Home  |  Insurance FAQ  |  Financial FAQ  |  Glossary  |  

Here are a few basic terms and their meanings.

Annuity
    An insurance-based contract that provides future payments at regular intervals in exchange for current premiums.  Annuity contracts are usually purchased from banks, credit unions, brokerage firms, or insurance companies.  Any guarantees are contingent on the claims-paying ability of the issuing company.

Beneficiary
    A person named in a life insurance policy, annuity, will, trust, or other agreement to receive a financial benefit upon the death of the owner.  A beneficiary can be an individual, company, organization, and so on.

Employer-Sponsored Retirement Plan
    
A tax-favored retirement plan that is sponsored by an employer.  Among the more common employer-sponsored retirement plans are 401(k) plans, 403(b) plans, simplified employee pension plans, and profit-sharing plans.

Equity
    
The value of a person's ownership in real property or securities; the market value of a property or business, less all claims and liens against it.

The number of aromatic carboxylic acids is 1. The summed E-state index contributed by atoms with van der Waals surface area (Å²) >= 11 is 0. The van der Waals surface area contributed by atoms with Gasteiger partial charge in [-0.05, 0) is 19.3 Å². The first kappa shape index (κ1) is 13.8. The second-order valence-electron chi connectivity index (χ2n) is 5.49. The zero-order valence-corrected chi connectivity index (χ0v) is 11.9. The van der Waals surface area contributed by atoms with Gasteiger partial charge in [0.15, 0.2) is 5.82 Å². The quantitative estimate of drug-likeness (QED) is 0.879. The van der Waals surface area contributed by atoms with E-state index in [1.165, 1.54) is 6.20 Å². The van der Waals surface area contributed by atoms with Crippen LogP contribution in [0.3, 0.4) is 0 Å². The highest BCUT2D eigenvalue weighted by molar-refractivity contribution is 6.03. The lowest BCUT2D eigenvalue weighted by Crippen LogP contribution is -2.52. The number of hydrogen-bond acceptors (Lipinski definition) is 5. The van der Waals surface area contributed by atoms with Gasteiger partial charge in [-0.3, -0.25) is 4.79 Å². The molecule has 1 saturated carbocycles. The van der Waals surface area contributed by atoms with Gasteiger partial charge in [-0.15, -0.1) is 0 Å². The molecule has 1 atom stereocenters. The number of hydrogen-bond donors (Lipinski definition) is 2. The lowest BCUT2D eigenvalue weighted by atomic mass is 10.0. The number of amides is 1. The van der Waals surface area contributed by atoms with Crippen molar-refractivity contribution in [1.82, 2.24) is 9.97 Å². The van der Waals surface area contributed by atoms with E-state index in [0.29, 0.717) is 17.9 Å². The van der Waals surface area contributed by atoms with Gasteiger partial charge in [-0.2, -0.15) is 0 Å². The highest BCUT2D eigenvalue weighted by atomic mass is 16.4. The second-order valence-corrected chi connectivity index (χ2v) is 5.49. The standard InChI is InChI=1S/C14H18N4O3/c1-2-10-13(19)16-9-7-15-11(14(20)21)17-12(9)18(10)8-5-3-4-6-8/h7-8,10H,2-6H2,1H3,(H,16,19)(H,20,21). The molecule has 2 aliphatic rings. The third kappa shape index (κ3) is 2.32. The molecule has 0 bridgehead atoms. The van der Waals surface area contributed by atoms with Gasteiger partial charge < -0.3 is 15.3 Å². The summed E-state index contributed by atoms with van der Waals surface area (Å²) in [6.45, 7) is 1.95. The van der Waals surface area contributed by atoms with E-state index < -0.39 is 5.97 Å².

403(b) Plan
    
A defined contribution plan that may be established by a non-profit organization or school for retirement.  Employees may allocate a portion of their salaries into this plan and contributions are excluded from their income for tax purposes (with limitations).  Contributions and earnings will compound tax deferred.  Withdrawals from a 403(b) plan are taxed as ordinary income and may be subject to an additional 10 percent federal tax penalty if withdrawn prior to age 59 1/2.

Individual Retirement Account (IRA)
    
Contributions to a traditional IRA are deductible from earned income in the calculation of federal and state income taxes if the taxpayer meets certain requirements.  The earnings accumulate tax deferred until withdrawn and then the entire withdrawal is taxed as ordinary income.  Those earning above the amount that is allowed for deductible contributions could still make non-deductible contributions to their IRA.  The maximum amount allowed as an IRA contribution is now $5000 from 2008 to 2010.  Beginning in 2002, those over 50 could make an additional contribution called a "Catch-up Contribution".  If this applies to you, please call me for more details.


California License #OC28846